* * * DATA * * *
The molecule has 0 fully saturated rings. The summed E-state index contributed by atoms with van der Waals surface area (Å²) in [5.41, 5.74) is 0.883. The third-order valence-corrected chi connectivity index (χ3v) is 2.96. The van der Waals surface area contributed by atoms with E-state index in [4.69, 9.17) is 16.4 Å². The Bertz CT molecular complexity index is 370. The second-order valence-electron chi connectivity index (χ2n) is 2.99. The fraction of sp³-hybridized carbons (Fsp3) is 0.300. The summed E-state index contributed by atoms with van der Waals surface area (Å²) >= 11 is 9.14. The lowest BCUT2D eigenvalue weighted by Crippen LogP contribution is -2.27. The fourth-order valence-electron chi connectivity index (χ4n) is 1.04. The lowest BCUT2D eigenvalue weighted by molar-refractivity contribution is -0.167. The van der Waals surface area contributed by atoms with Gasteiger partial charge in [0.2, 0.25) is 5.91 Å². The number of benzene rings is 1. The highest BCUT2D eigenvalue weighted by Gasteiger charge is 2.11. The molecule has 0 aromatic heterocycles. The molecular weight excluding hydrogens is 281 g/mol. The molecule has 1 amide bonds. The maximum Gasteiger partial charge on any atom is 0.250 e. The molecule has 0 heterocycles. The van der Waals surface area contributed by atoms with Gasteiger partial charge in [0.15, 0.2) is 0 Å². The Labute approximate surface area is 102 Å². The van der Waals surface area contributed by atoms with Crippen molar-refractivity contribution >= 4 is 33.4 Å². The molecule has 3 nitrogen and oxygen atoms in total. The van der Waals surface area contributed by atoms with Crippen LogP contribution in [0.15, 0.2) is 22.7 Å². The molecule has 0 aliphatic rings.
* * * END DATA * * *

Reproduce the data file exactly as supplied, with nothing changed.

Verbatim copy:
The molecule has 0 fully saturated rings. The summed E-state index contributed by atoms with van der Waals surface area (Å²) in [5.41, 5.74) is 0.883. The third-order valence-corrected chi connectivity index (χ3v) is 2.96. The van der Waals surface area contributed by atoms with E-state index in [4.69, 9.17) is 16.4 Å². The Bertz CT molecular complexity index is 370. The second-order valence-electron chi connectivity index (χ2n) is 2.99. The fraction of sp³-hybridized carbons (Fsp3) is 0.300. The summed E-state index contributed by atoms with van der Waals surface area (Å²) >= 11 is 9.14. The lowest BCUT2D eigenvalue weighted by Crippen LogP contribution is -2.27. The fourth-order valence-electron chi connectivity index (χ4n) is 1.04. The lowest BCUT2D eigenvalue weighted by molar-refractivity contribution is -0.167. The van der Waals surface area contributed by atoms with Gasteiger partial charge in [0.2, 0.25) is 5.91 Å². The number of benzene rings is 1. The highest BCUT2D eigenvalue weighted by Gasteiger charge is 2.11. The molecule has 0 aromatic heterocycles. The molecular weight excluding hydrogens is 281 g/mol. The molecule has 1 amide bonds. The maximum Gasteiger partial charge on any atom is 0.250 e. The molecule has 0 heterocycles. The van der Waals surface area contributed by atoms with Gasteiger partial charge in [0.15, 0.2) is 0 Å². The Labute approximate surface area is 102 Å². The van der Waals surface area contributed by atoms with Crippen molar-refractivity contribution >= 4 is 33.4 Å². The molecule has 3 nitrogen and oxygen atoms in total. The van der Waals surface area contributed by atoms with Crippen LogP contribution in [0.15, 0.2) is 22.7 Å². The molecule has 0 aliphatic rings.